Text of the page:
5) 1804 Class I Silver Dollar - $3,737,500
Only eight of these coins are known to exist, minted as gifts for Asian rulers to trade negotiations in 1834. Standard 1804 dollars had been produced using old dies dated ‘1803’, and it wasn’t until 30 years later that silver dollars actually dated ‘1804’ were produced.
Described by many as the “King of American Coins”, a specimen known as the ‘Mickley-Reed Hawn’ specimen (due to its former owners) was sold by Heritage in 2008 as part of the famed Queller family collection of silver dollars for a price of $3,725,000. It was later sold again by Heritage in August 2013 for a price of $3,877,500.
4) 1804 Class I Silver Dollar - $4,140,000
Another of these legendary coins was gifted to Rama III, King of Siam was passed to his successor King Rama IV, who (rumour has it) then gave it as a gift to the English educator Anna Leonowens in a story later retold as ‘The King and I’.
The coin was then sold by descendents of Leonowens in the 1950s, and displayed in the ‘King of Siam’ collection at the Smithsonian until 2001 when it was purchased by an anonymous collector for $4.14 million.
3) 1787 Brasher Doubloon EB on Breast - $7.395 million
The second Brasher doubloon to appear on the list was also sold at the Heritage auction in January 2005 which saw the ‘EB on wing’ version sold for $2.41 million.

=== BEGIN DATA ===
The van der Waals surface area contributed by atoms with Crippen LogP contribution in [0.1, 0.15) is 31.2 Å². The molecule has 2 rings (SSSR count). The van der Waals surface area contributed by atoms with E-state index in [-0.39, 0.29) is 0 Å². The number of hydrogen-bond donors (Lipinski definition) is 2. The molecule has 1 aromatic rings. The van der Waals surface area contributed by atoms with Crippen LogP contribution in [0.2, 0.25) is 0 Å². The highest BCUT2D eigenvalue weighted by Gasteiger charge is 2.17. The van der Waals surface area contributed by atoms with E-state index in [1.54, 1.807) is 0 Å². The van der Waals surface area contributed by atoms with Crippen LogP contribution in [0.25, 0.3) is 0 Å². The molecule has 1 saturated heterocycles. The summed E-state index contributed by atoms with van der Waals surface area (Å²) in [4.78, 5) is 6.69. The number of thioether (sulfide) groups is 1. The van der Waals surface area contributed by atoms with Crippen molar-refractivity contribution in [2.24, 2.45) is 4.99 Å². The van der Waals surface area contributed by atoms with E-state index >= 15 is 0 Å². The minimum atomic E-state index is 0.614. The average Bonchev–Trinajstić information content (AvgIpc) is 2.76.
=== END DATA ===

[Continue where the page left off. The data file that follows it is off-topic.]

This was beaten by a version with the ‘EB’ mark situated on the Eagle’s breast, which sold for a record price of $2,990,000. However, the same unique coin was sold again in a private sale in December 2011 to a Wall Street Investment firm for a confirmed price of $7.395 million.
2) 1933 Saint-Gaudens Double Eagle - $7,590,020
The 1933 double eagle is the most expensive coin ever sold at auction, and one of the most controversial of all U.S coins. 445,500 specimens were minted in 1933, but none were circulated due to a Presidential Act preventing the use of gold in legal tender. However, eleven examples are believed to have escaped being melted down, nine of those allegedly stolen directly from the Mint.
Only one example, formerly owned by Egyptian King Farouk, was declared legal to own by the U.S Government after a long-standing legal dispute. The rest have been destroyed or remain in the hands of national institutions. The last example sold at Sotheby’s in 2002 for a record price of $7.59 million.
1) Flowing Hair dollar - $10,000,000
The Flowing Hair dollar was the very first dollar coin issued by the U.S government, minted from 1794 to 1795. It was replaced in October 1795 by the Draped Bust dollar, and remains one of the Holy Grails of American numismatics. In May 2010, the Flowing Hair dollar became the most valuable coin ever sold when a 1794 specimen was sold in a private sale to collector Martin Logies for a World record price of $7.85 million.
In January 2013, the coin was placed up for auction at Stack's Bowers Galleries by Logies, owner of the renowned Cardinal Collection. It was sold for a world record auction price of $10 million to the New Jersey-based rare coin company Legend Numismatics.